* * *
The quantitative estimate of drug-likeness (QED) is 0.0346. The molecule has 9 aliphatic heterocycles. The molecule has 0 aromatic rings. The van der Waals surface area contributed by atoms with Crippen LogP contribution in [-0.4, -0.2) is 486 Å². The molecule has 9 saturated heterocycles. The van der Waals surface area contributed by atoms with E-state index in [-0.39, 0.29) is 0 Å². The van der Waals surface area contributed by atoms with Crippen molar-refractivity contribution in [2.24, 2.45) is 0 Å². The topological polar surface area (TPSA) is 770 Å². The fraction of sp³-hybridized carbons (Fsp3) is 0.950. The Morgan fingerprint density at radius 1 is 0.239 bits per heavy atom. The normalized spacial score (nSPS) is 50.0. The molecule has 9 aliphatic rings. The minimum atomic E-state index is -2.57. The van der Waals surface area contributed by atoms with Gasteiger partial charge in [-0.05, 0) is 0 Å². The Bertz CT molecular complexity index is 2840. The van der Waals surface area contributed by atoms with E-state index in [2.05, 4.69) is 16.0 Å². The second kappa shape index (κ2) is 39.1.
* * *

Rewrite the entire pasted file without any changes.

The quantitative estimate of drug-likeness (QED) is 0.0346. The molecule has 9 aliphatic heterocycles. The molecule has 0 aromatic rings. The van der Waals surface area contributed by atoms with Crippen LogP contribution in [-0.4, -0.2) is 486 Å². The molecule has 9 saturated heterocycles. The van der Waals surface area contributed by atoms with E-state index in [-0.39, 0.29) is 0 Å². The van der Waals surface area contributed by atoms with Crippen molar-refractivity contribution in [2.24, 2.45) is 0 Å². The topological polar surface area (TPSA) is 770 Å². The fraction of sp³-hybridized carbons (Fsp3) is 0.950. The Morgan fingerprint density at radius 1 is 0.239 bits per heavy atom. The normalized spacial score (nSPS) is 50.0. The molecule has 9 aliphatic rings. The minimum atomic E-state index is -2.57. The van der Waals surface area contributed by atoms with Gasteiger partial charge in [-0.05, 0) is 0 Å². The Bertz CT molecular complexity index is 2840. The van der Waals surface area contributed by atoms with E-state index in [2.05, 4.69) is 16.0 Å². The second kappa shape index (κ2) is 39.1.